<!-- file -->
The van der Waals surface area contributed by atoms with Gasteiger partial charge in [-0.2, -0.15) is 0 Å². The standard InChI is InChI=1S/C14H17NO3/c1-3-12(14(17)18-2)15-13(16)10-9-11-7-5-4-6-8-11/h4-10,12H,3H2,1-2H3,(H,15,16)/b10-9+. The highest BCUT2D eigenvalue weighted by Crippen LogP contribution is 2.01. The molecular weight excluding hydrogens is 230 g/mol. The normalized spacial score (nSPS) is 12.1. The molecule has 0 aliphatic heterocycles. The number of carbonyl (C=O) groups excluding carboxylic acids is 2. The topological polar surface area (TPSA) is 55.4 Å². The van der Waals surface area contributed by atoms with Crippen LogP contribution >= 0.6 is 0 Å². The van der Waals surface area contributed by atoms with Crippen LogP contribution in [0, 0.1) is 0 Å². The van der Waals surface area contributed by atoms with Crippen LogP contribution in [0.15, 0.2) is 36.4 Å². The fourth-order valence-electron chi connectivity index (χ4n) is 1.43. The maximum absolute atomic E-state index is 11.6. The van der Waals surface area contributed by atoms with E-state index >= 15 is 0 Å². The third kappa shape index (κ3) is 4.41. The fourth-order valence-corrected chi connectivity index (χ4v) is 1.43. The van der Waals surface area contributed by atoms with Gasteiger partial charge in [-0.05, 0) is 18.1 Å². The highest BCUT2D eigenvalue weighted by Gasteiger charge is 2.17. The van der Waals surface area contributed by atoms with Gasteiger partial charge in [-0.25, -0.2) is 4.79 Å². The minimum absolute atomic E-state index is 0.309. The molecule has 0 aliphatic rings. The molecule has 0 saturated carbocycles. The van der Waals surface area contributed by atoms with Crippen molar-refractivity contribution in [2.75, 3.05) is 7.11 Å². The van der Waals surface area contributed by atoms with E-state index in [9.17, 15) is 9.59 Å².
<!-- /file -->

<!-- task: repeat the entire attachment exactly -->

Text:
The van der Waals surface area contributed by atoms with Gasteiger partial charge in [-0.2, -0.15) is 0 Å². The standard InChI is InChI=1S/C14H17NO3/c1-3-12(14(17)18-2)15-13(16)10-9-11-7-5-4-6-8-11/h4-10,12H,3H2,1-2H3,(H,15,16)/b10-9+. The highest BCUT2D eigenvalue weighted by Crippen LogP contribution is 2.01. The molecular weight excluding hydrogens is 230 g/mol. The normalized spacial score (nSPS) is 12.1. The molecule has 0 aliphatic heterocycles. The number of carbonyl (C=O) groups excluding carboxylic acids is 2. The topological polar surface area (TPSA) is 55.4 Å². The van der Waals surface area contributed by atoms with Crippen LogP contribution >= 0.6 is 0 Å². The van der Waals surface area contributed by atoms with Crippen LogP contribution in [0, 0.1) is 0 Å². The van der Waals surface area contributed by atoms with Crippen LogP contribution in [0.15, 0.2) is 36.4 Å². The fourth-order valence-electron chi connectivity index (χ4n) is 1.43. The maximum absolute atomic E-state index is 11.6. The van der Waals surface area contributed by atoms with E-state index >= 15 is 0 Å². The third kappa shape index (κ3) is 4.41. The fourth-order valence-corrected chi connectivity index (χ4v) is 1.43. The van der Waals surface area contributed by atoms with Gasteiger partial charge in [-0.05, 0) is 18.1 Å². The highest BCUT2D eigenvalue weighted by Gasteiger charge is 2.17. The van der Waals surface area contributed by atoms with Gasteiger partial charge in [-0.25, -0.2) is 4.79 Å². The minimum absolute atomic E-state index is 0.309. The molecule has 0 aliphatic rings. The molecule has 0 saturated carbocycles. The van der Waals surface area contributed by atoms with Crippen molar-refractivity contribution in [2.75, 3.05) is 7.11 Å². The van der Waals surface area contributed by atoms with E-state index in [9.17, 15) is 9.59 Å².